June 11, 2015
Digest: Where a judge has received a secondhand report of a casually overheard and possibly privileged conversation and has jumped to the unsupported conclusion that the attorney was, despite his/her actual overheard words, somehow encouraging his/her client to engage in intimidation, threats, or coercion, the judge (1) need not take any disciplinary action with respect to the attorney but (2) must disqualify him/herself from the case to avoid any possible appearance of impropriety. Under these circumstances, the judge should not reveal the reason for his/her disqualification.
Rules: 22 NYCRR 100.2; 100.2(A); 100.3(D)(2); 100.3(E)(1)(a)(i); pt 1200, Rule 4.2(b); Opinions 15-119; 13-71; 10-85.
A court clerk advised the inquiring judge that he/she overheard a conversation between a defendant and his/her counsel near the courthouse. According to the court clerk, the attorney told the defendant to speak directly with an individual who obtained a protective order against the defendant “and have her go over her statement, that she shouldn’t change it but if there’s anything that might help [your] case...” The inquiring judge’s protective order does not prohibit the defendant from speaking with the victim, but instead directs the defendant to “Refrain from assault, stalking, harassment, ... forcible touching, intimidation, threats, identity theft, grand larceny, coercion, or any criminal offense against ‘victim.’” Although the judge has no personal knowledge of the conversation, the judge asks whether he/she must disclose it to other parties and attorneys on the case or take some disciplinary action against the attorney.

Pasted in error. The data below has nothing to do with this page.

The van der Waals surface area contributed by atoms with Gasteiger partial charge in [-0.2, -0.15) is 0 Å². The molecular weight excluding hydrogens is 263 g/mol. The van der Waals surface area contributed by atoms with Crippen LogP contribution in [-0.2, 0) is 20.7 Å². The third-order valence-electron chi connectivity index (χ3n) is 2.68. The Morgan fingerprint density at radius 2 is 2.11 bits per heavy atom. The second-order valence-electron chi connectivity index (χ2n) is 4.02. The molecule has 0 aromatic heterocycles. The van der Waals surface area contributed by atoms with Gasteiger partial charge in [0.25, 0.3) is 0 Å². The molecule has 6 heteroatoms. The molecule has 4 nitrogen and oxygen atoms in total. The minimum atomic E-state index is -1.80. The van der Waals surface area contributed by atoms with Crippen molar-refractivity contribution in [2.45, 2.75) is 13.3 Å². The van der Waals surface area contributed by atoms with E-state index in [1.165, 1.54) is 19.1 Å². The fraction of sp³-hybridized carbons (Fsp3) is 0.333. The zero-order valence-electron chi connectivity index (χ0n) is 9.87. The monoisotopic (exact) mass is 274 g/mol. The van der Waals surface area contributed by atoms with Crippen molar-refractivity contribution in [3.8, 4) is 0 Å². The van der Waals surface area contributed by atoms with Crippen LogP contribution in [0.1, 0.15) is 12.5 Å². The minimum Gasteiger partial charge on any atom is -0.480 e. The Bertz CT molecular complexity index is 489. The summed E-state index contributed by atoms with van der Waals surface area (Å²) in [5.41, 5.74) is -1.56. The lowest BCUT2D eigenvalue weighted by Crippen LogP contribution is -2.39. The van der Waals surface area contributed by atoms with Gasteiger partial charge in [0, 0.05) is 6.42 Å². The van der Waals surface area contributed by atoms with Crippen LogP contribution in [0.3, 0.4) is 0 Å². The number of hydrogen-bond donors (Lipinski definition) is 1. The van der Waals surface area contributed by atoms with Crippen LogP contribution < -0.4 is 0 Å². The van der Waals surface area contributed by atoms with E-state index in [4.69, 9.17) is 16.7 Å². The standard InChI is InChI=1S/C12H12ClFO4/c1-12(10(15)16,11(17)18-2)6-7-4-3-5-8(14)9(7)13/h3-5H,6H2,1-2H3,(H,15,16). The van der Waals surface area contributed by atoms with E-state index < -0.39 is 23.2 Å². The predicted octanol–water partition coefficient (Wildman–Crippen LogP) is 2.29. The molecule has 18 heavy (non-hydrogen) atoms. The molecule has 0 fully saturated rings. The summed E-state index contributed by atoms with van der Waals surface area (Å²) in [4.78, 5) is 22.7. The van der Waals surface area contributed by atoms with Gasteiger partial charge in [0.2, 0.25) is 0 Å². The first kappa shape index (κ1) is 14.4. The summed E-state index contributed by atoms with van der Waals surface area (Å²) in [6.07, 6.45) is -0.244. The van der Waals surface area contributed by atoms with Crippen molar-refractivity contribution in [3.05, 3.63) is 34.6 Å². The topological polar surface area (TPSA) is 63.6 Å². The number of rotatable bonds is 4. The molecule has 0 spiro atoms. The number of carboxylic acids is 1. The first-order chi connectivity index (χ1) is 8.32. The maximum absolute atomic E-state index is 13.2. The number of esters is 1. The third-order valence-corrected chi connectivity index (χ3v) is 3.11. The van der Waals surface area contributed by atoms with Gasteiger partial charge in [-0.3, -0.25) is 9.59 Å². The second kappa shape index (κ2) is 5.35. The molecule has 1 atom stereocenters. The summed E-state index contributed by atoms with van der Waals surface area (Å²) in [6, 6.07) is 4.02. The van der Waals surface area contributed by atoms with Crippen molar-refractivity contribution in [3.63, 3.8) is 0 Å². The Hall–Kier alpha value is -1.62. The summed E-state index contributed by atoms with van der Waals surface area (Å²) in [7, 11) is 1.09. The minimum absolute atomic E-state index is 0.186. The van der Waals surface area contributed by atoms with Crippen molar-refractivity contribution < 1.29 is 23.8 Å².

A judge must always avoid even the appearance of impropriety (see 22 NYCRR 100.2), must always act to promote public confidence in the judiciary’s integrity and impartiality (see 22 NYCRR 100.2[A]), and must respect and comply with the law (see id.). A judge who receives information indicating a “substantial likelihood” that a lawyer has committed a “substantial violation” of the Rules of Professional Conduct must take “appropriate action” (22 NYCRR 100.3[D]).
A judge has no duty to investigate whether allegations of misconduct are true (see e.g. Opinion 10-85). Moreover, the initial question of whether the information a judge already possesses meets the “substantial likelihood” threshold is typically within the inquiring judge’s discretion (see id.). This is because the judge “is in the best position to evaluate and assess all relevant, known circumstances” (id.). Despite this general rule, in Opinion 15-119, the Committee advised: